Just because she lauded a certain, relatively elitist view, a view which is echoed to some degree in actual human endeavor, doesn't mean that she advocated some sort of nobility. Her heroes weren't people who were noble by birth or because they belonged to the right families. They were people who made things or ran enterprises (which incidentally is not a thing the Russian nobility was notable for!). In the end, the protagonists of her book had largely abandoned society and lost the fruits of the labors they had in greater society (gone on "strike").
Further, I find it odd that all you can seem to find in the book is some lame argument for Russian nobility. The most important takeaway is that this novel is about a dystopian future created by people who take from others and society supposedly for the purpose of saving society. The language she uses to describe them, particularly, "looter" indicates why she abhors the foes of the book. It's not because they aren't nobility.
She actually has some good writing in there particularly the story of the end of "20th Century Motors", a business which happened to employ John Galt as an inventor. The only people who could be considered nobility were the ones who inherited and then destroyed the company, causing a great deal of suffering in the process.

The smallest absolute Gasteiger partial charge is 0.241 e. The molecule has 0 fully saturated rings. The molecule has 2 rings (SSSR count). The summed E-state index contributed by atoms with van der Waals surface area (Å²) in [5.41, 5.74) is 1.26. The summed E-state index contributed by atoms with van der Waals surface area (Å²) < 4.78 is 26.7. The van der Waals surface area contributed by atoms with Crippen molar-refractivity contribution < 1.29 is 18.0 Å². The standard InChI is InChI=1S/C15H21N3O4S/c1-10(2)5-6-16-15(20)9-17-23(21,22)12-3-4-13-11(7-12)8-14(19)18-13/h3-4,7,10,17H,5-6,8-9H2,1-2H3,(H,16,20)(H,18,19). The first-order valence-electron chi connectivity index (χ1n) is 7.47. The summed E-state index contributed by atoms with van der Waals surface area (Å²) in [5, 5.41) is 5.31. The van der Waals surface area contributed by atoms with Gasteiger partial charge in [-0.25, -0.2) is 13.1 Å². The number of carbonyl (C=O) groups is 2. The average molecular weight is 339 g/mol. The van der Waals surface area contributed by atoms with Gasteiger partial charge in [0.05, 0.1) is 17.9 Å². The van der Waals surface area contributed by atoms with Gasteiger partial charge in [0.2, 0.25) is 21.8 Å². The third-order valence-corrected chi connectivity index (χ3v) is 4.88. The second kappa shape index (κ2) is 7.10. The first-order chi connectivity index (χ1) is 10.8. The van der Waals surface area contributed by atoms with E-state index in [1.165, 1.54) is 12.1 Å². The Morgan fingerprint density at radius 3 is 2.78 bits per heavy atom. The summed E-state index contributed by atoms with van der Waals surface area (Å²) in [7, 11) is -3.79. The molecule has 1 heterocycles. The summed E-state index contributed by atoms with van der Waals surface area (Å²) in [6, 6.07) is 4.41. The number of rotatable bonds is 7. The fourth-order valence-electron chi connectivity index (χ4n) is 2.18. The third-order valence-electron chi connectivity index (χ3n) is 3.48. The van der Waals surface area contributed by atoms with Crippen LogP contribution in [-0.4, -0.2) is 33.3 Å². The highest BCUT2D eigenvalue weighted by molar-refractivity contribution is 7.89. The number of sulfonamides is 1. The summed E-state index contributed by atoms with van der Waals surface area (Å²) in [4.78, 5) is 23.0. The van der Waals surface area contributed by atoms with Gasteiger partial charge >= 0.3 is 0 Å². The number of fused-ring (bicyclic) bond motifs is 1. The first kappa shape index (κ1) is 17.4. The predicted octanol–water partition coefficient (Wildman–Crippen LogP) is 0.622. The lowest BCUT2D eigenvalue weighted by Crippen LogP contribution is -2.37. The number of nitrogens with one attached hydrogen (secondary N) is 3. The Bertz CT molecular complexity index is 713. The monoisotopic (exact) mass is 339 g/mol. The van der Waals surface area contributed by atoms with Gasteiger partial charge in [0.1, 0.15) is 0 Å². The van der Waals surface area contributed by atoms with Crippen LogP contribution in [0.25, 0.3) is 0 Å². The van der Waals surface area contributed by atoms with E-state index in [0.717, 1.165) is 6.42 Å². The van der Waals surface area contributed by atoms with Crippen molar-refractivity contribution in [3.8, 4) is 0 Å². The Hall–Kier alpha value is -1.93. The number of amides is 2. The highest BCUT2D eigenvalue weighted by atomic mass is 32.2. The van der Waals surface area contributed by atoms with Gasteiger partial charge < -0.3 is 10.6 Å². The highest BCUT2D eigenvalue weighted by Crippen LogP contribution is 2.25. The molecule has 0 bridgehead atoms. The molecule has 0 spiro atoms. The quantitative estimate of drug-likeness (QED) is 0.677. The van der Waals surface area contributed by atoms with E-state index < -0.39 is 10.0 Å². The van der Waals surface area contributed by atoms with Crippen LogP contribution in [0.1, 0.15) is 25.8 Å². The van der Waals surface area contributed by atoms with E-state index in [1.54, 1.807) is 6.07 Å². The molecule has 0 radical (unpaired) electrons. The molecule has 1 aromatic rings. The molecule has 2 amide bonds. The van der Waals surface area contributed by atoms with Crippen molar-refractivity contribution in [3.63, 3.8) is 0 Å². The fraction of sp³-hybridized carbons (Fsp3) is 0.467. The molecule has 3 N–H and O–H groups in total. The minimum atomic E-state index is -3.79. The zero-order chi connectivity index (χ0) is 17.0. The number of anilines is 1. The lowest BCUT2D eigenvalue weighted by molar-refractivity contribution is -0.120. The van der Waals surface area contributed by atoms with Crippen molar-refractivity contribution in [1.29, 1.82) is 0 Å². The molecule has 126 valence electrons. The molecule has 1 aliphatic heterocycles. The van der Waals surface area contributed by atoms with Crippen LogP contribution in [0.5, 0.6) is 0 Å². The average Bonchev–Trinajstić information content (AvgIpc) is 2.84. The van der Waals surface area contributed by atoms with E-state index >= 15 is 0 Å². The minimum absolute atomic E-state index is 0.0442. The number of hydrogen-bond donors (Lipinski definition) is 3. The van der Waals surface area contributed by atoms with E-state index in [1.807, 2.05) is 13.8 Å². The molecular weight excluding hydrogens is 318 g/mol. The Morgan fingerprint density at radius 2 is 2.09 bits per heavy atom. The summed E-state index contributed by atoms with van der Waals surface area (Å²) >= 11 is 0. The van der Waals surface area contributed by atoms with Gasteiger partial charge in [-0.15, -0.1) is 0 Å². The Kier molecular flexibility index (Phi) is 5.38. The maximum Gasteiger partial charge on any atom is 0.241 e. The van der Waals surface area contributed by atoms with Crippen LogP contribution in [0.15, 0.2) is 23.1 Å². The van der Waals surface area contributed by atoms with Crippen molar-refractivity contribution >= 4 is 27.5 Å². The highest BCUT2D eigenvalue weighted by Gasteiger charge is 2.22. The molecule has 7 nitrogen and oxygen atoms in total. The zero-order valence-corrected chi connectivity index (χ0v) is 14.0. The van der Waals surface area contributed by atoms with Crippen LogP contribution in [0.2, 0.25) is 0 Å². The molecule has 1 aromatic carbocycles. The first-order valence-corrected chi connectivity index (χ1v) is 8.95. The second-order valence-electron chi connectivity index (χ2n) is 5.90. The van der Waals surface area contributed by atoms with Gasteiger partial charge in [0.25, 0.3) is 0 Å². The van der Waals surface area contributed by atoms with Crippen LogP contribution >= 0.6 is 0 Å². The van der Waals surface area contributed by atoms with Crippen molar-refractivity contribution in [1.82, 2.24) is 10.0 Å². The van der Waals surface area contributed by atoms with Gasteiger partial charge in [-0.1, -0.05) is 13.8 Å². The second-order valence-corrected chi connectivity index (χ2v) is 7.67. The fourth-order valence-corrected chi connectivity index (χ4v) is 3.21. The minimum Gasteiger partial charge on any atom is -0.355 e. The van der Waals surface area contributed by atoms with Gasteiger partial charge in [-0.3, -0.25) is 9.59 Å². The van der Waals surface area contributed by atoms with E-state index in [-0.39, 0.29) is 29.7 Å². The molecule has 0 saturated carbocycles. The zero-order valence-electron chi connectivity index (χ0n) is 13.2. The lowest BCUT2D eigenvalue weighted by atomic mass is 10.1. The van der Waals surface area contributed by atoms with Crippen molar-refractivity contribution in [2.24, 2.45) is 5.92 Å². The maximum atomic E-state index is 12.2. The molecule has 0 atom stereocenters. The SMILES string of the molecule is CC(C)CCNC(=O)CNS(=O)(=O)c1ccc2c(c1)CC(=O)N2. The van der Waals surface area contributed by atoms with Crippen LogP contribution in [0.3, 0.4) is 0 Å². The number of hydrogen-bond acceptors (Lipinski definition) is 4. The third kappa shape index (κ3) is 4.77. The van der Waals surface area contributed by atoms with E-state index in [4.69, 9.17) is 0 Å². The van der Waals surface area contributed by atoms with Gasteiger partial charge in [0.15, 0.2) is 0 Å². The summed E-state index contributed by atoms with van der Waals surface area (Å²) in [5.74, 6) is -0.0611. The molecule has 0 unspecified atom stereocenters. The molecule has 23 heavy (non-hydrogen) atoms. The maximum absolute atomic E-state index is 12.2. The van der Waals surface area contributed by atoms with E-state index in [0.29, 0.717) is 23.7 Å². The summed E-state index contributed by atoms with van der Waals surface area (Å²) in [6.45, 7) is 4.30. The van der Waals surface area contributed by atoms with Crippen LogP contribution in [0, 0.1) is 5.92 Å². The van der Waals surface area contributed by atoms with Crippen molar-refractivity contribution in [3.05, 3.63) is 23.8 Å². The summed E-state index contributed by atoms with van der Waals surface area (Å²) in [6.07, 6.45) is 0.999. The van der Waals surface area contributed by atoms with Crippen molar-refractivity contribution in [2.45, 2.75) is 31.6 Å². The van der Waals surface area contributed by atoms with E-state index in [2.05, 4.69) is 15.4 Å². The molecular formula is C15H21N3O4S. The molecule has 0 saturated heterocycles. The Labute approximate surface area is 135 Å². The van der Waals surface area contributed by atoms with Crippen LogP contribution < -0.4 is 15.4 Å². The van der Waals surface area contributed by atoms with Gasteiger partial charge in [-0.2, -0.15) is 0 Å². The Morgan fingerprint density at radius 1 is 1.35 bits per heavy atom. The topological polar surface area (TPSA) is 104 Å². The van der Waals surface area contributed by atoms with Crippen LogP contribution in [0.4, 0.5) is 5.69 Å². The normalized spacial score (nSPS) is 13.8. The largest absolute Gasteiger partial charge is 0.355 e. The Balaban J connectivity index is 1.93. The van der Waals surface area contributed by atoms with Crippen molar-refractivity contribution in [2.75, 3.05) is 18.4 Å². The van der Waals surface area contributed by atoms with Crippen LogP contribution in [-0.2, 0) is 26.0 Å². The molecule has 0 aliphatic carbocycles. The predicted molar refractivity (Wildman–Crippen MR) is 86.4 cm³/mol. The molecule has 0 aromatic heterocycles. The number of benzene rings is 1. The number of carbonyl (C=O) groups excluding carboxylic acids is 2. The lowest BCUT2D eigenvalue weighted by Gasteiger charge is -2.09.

My entire point is Rand is pushing a view that the USA finally rejected in 1777 - so both ancient and silly.
Do you really think she would be so popular today, if you were even remotely right? The US is going through the early stages of the Atlas Shrugged nightmare right now. It's a country where higher education costs have tripled over a few short decades (adjusted for inflation) and this increase in cost is due solely to attempts to make college allegedly more affordable (subsidized and government guaranteed student loans). The same has happened for health care and home ownership.
It's a place where one can justify government spending by claiming that they will create one temporary job per few hundred thousand dollars spent. Where economic activity (GDP) is more important than future wealth. Where people can bitterly complain about the lack of jobs while simultaneously advocate for various policies that make it harder and more costly to employ people. Where moving enterprises to the more productive and vigorous societies of the world becomes synonymous with derogatory terms like "race to the bottom".
It's a place where various robin hood and social improvement policies have been in place for generations, yet things are getting worse and more corrupt with chilling signs of tyranny on the horizon. Where governments get creative with interpretation of laws in ways that suit them or their cronies.
Here's the thing. Rand nailed that 50 years ago: the language, the actions, the outcomes. I simply don't care if she actually had unpopular opinions on nobility or whatever. I think she should get considerable credit for calling our present society.